September 29, 2003 - When the going gets tough, thank goodness for the Detroit Lions. Any other team, save the three others the Broncos had already dismissed, and perfection is moot, not to mention inadvertent, as was the whistle that leaves Denver whistling today and looking forward to, in Jake Plummer's words, "coming out of Kansas City 5-0."

Jake on mark, sets up win - Rocky Mountain News - Lynn DeBruin
September 29, 2003 - Jake Plummer is not one to pay attention to statistics. But even he was shocked upon looking up at the scoreboard in the second quarter of Sunday's game. "Whoa, I guess I completed a lot of balls," Plummer said of a personal-best 16 consecutive completions, only four short of the team record.

Broncos' 4-0 start just Super - Rocky Mountain News - Lynn DeBruin and Lee Rasizer
September 29, 2003 - With Sunday's 20-16 win against the Detroit Lions, the Denver Broncos have gone 4-0 for the fifth time in franchise history. They only can hope they fare as well as the previous four.

Youthful Lions may be ready to growl - Rocky Mountain News - Brad Byler
September 29, 2003 - The Detroit Lions haven't won a game on the road in three seasons, and they will limp out of Denver sporting an underwhelming 1-3 record after the Broncos' 20-16 victory Sunday. But members of the Denver Broncos defense say the youthful Lions are ready for a breakthrough. And they're thankful that the Lions didn't experience their coming-of- age party Sunday at Invesco Field at Mile High.

Sharpe must wait to celebrate 750th - Rocky Mountain News - Brad Byler
September 29, 2003 - On the last play before the first half's 2-minute warning Sunday at Invesco Field at Mile High, Shannon Sharpe hauled in an 8-yard pass from Jake Plummer that put Denver on Detroit's 21-yard line. It was a play not unlike so many others in Sharpe's long career, except for the fact that the reception will help define the 14-year veteran as the premier pass-catching tight end in NFL history.

Broncos report, September 29 - Rocky Mountain News - Brad Byler
September 29, 2003 - Key play: The Broncos were clinging to a one-point, fourth-quarter lead with the Lions facing a second-and-11 at their 47-yard line. Quarterback Joey Harrington passed to Charles Rogers for a 10-yard gain that would have put Detroit at the Broncos 43 for a third-and-1 play, and possibly given it momentum for a drive to a go-ahead field goal - or better. But a chop block on center Dominic Raiola pushed the Lions back 15 yards, to their 32, and they punted two plays later. The Broncos then played keep-away for 4 1/2 minutes before Jason Elam's 41-yard field goal gave them a 20-16 lead.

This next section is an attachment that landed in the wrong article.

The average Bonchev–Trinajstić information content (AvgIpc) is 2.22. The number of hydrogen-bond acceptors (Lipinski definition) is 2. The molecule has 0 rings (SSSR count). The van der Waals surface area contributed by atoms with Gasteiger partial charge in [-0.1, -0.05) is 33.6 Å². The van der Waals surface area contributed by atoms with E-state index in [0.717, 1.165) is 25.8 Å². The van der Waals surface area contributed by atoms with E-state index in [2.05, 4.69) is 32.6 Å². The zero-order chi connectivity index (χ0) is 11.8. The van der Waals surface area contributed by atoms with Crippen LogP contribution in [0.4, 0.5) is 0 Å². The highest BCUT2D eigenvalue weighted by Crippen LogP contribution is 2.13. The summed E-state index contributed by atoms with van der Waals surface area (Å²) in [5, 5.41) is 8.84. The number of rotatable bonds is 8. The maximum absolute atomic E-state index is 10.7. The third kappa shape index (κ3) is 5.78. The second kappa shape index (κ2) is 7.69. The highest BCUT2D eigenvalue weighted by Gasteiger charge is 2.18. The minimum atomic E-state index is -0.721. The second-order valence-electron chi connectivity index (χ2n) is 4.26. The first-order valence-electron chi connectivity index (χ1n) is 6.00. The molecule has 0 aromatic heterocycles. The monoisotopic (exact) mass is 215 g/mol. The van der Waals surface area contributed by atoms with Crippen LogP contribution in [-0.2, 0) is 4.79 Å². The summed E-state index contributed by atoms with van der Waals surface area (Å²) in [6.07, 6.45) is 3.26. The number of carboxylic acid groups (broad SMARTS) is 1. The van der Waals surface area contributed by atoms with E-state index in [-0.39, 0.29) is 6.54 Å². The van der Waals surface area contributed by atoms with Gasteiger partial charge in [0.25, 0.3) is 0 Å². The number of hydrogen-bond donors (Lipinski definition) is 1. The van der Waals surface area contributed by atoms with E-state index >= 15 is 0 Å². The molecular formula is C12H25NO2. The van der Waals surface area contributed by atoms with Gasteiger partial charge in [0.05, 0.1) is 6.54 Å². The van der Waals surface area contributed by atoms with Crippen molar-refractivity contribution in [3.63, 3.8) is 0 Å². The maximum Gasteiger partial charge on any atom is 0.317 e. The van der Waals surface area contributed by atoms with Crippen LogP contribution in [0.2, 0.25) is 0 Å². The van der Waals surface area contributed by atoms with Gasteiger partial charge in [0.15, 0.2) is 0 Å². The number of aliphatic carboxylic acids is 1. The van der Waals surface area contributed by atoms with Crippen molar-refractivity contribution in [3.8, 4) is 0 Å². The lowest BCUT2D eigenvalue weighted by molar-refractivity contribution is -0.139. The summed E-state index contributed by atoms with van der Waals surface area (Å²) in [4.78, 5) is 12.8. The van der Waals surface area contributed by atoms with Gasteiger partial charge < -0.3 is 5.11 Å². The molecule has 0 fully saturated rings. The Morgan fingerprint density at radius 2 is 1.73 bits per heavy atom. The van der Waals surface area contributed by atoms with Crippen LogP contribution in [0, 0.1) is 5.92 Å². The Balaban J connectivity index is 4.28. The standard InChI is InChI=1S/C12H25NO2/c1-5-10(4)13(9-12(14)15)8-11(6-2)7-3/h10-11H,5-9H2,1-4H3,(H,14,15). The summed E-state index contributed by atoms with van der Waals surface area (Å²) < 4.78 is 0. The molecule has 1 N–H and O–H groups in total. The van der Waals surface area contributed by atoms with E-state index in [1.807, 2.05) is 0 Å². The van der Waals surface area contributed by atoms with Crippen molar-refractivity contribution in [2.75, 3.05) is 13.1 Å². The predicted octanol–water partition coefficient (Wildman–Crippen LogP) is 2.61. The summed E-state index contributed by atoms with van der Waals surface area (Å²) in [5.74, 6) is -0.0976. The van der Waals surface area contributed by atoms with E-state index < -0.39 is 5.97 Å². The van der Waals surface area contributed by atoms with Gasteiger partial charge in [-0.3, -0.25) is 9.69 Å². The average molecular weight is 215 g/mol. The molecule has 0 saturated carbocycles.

Broncos stave off feisty Lions - Daily Camera - Ryan Thorburn
September 29, 2003 - From the outside peeking in, the game was about as sexy as Scotty Bowman. Hockeytown's football team had lost 17 consecutive road games, and just about as many players to injury. And unlike the Red Wings, the Lions stink. Or maybe not. According to the Broncos, their 20-16 victory over Detroit on Sunday at Invesco Field was as special as Denver's prime-time pummeling of AFC West rival Oakland six days earlier.

Confusion reigns on Plummer's fumble - Daily Camera - Barney Hutchinson
September 29, 2003 - Upon further review, the officials at the Broncos-Lions game Sunday succeeded in confusing two football teams and 72,986 at Invesco Field. It began in the late stages of the second quarter.

Sharpe moves into 10th on all-time receptions list - Daily Camera - Ryan Thorburn
September 29, 2003 - Shannon Sharpe froze in the postgame spotlight. "I'm at a loss for words," the Denver Broncos tight end said with the cameras in his face. "That doesn't really happen very often."

Hutchinson: Broncos need all hands for Chiefs - Daily Camera - Barney Hutchinson
September 29, 2003 - It does not take much to make the Denver Broncos an undermanned football team in the National Football League. That fact became clearly spelled out Sunday after the Broncos squeezed past the Detroit Lions, 20-16, at Invesco Field.

Roadblock: Close, but the Lions lose the 18th straight on the road - Detroit Free Press - Curt Sylvester
September 29, 2003 - Considering what was expected of them against one of the hottest teams in the NFL, the Lions didn't do a bad job Sunday. Considering how poorly they had played against Green Bay and Minnesota in the previous two games, they took a significant step forward. But considering what they have yet to accomplish to get back to NFL respectability, the Lions failed again.

Highly favored Broncos were due to be deflated against Lions - San Francisco Chronicle - Mike O'Hara
Monday, September 29, 2003 - Burning questions Sunday from the Lions' 20-16 loss to the Denver Broncos at INVESCO Field at Mile High: Q. The Broncos were favored by 12 points. Was it a surprise that the game was close? A. No. Everyone should have seen this game coming. The Broncos were down a little from beating Oakland on "Monday Night Football" to make their record 3-0. They didn't have running back Clinton Portis.

Any Given Sunday - - James Merilatt
Sunday, September 28, 2003 - All week, the Denver Broncos talked about avoiding a letdown, staying focused and taking care of business on Sunday against the Detroit Lions. To a man, they were saying all the right things. As is often the case, however, some things are easier said than done.

Broncos-Lions Notebook: A Stop When It's Needed Most - - Andrew Mason
Sunday, September 28, 2003 - For a moment, it felt as if Superman had spun the world backwards on its axis, winding time and the calendar back to 2002. As the Detroit Lions faced 2nd-and-10 at their own 32 with 1:35 left and a four-point deficit, quarterback Joey Harrington's pass for Charles Rogers sailed away from him and into the hands of Denver's Ian Gold. The swift linebacker -- who led the team in tackles for the day with eight solo stops -- had a chance to pull the ball in and squash the potential shocker.